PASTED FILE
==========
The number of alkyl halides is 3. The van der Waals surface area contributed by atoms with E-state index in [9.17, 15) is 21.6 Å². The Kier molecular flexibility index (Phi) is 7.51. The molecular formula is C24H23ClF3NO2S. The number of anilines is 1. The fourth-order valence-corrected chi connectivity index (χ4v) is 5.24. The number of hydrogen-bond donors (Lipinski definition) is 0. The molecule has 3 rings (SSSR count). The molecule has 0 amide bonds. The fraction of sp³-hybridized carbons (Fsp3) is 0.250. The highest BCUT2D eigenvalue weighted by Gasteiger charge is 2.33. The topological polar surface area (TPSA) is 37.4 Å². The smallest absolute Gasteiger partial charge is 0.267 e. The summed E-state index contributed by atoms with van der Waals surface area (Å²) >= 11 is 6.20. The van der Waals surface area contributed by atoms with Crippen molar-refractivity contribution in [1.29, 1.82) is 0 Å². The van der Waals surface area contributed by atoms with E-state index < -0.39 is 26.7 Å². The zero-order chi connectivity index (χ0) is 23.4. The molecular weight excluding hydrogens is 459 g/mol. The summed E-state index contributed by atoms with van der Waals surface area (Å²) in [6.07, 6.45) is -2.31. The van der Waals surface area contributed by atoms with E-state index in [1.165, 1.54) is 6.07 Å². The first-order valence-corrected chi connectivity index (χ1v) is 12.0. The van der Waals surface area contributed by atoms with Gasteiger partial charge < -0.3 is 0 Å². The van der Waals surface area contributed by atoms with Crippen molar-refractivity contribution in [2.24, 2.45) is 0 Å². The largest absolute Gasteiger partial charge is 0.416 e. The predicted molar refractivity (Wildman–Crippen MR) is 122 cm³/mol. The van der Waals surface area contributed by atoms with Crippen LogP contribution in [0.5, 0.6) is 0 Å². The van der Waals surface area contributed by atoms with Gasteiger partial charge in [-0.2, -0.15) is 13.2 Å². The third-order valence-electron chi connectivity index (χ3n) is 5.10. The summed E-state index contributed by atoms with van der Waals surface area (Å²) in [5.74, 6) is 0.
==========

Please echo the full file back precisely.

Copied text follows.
The number of alkyl halides is 3. The van der Waals surface area contributed by atoms with E-state index in [9.17, 15) is 21.6 Å². The Kier molecular flexibility index (Phi) is 7.51. The molecular formula is C24H23ClF3NO2S. The number of anilines is 1. The fourth-order valence-corrected chi connectivity index (χ4v) is 5.24. The number of hydrogen-bond donors (Lipinski definition) is 0. The molecule has 3 rings (SSSR count). The molecule has 0 amide bonds. The fraction of sp³-hybridized carbons (Fsp3) is 0.250. The highest BCUT2D eigenvalue weighted by Gasteiger charge is 2.33. The topological polar surface area (TPSA) is 37.4 Å². The smallest absolute Gasteiger partial charge is 0.267 e. The summed E-state index contributed by atoms with van der Waals surface area (Å²) >= 11 is 6.20. The van der Waals surface area contributed by atoms with Crippen molar-refractivity contribution in [1.29, 1.82) is 0 Å². The van der Waals surface area contributed by atoms with E-state index < -0.39 is 26.7 Å². The zero-order chi connectivity index (χ0) is 23.4. The molecular weight excluding hydrogens is 459 g/mol. The summed E-state index contributed by atoms with van der Waals surface area (Å²) in [6.07, 6.45) is -2.31. The van der Waals surface area contributed by atoms with E-state index in [1.165, 1.54) is 6.07 Å². The first-order valence-corrected chi connectivity index (χ1v) is 12.0. The van der Waals surface area contributed by atoms with Gasteiger partial charge < -0.3 is 0 Å². The van der Waals surface area contributed by atoms with Crippen molar-refractivity contribution in [2.24, 2.45) is 0 Å². The largest absolute Gasteiger partial charge is 0.416 e. The predicted molar refractivity (Wildman–Crippen MR) is 122 cm³/mol. The van der Waals surface area contributed by atoms with Crippen LogP contribution in [0.5, 0.6) is 0 Å². The van der Waals surface area contributed by atoms with Gasteiger partial charge in [-0.2, -0.15) is 13.2 Å². The third-order valence-electron chi connectivity index (χ3n) is 5.10. The summed E-state index contributed by atoms with van der Waals surface area (Å²) in [5.74, 6) is 0.